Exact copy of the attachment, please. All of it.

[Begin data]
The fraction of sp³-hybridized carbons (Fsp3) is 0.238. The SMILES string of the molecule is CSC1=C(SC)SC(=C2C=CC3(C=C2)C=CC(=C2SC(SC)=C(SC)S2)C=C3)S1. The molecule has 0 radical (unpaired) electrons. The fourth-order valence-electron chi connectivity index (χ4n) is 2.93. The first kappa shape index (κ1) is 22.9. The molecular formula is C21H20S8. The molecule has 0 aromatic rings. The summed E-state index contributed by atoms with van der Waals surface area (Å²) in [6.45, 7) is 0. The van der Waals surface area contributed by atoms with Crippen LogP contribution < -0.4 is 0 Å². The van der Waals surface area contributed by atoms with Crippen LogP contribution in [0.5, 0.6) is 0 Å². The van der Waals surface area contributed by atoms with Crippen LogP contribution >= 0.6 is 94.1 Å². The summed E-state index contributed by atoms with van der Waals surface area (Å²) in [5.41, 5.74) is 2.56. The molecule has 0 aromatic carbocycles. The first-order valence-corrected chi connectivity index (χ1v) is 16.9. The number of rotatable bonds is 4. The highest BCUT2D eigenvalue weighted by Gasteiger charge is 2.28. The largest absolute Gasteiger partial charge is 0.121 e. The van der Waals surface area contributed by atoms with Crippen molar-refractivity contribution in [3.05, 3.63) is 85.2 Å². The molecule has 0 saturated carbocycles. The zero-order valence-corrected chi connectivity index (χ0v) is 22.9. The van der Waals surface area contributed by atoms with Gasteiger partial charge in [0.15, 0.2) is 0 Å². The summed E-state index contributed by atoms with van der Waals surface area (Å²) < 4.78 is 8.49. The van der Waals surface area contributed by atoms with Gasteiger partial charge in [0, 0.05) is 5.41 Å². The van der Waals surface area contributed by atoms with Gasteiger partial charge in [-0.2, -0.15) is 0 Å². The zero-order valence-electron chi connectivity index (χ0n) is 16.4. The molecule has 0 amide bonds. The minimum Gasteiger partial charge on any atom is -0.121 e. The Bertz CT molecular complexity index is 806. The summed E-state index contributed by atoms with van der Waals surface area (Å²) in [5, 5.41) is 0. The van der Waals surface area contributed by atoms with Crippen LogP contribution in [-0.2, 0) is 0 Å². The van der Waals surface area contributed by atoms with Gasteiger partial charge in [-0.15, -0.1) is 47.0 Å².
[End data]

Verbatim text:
The fraction of sp³-hybridized carbons (Fsp3) is 0.238. The SMILES string of the molecule is CSC1=C(SC)SC(=C2C=CC3(C=C2)C=CC(=C2SC(SC)=C(SC)S2)C=C3)S1. The molecule has 0 radical (unpaired) electrons. The fourth-order valence-electron chi connectivity index (χ4n) is 2.93. The first kappa shape index (κ1) is 22.9. The molecular formula is C21H20S8. The molecule has 0 aromatic rings. The summed E-state index contributed by atoms with van der Waals surface area (Å²) in [6.45, 7) is 0. The van der Waals surface area contributed by atoms with Crippen LogP contribution < -0.4 is 0 Å². The van der Waals surface area contributed by atoms with Crippen LogP contribution in [0.5, 0.6) is 0 Å². The van der Waals surface area contributed by atoms with Crippen LogP contribution >= 0.6 is 94.1 Å². The summed E-state index contributed by atoms with van der Waals surface area (Å²) in [5.41, 5.74) is 2.56. The molecule has 0 aromatic carbocycles. The first-order valence-corrected chi connectivity index (χ1v) is 16.9. The number of rotatable bonds is 4. The highest BCUT2D eigenvalue weighted by Gasteiger charge is 2.28. The largest absolute Gasteiger partial charge is 0.121 e. The van der Waals surface area contributed by atoms with Crippen molar-refractivity contribution in [3.05, 3.63) is 85.2 Å². The molecule has 0 saturated carbocycles. The zero-order valence-corrected chi connectivity index (χ0v) is 22.9. The van der Waals surface area contributed by atoms with Gasteiger partial charge in [0.15, 0.2) is 0 Å². The summed E-state index contributed by atoms with van der Waals surface area (Å²) < 4.78 is 8.49. The van der Waals surface area contributed by atoms with Gasteiger partial charge in [0, 0.05) is 5.41 Å². The van der Waals surface area contributed by atoms with Gasteiger partial charge in [-0.2, -0.15) is 0 Å². The zero-order valence-electron chi connectivity index (χ0n) is 16.4. The molecule has 0 amide bonds. The minimum Gasteiger partial charge on any atom is -0.121 e. The Bertz CT molecular complexity index is 806. The summed E-state index contributed by atoms with van der Waals surface area (Å²) in [5, 5.41) is 0. The van der Waals surface area contributed by atoms with Crippen LogP contribution in [-0.2, 0) is 0 Å². The van der Waals surface area contributed by atoms with Gasteiger partial charge in [-0.15, -0.1) is 47.0 Å².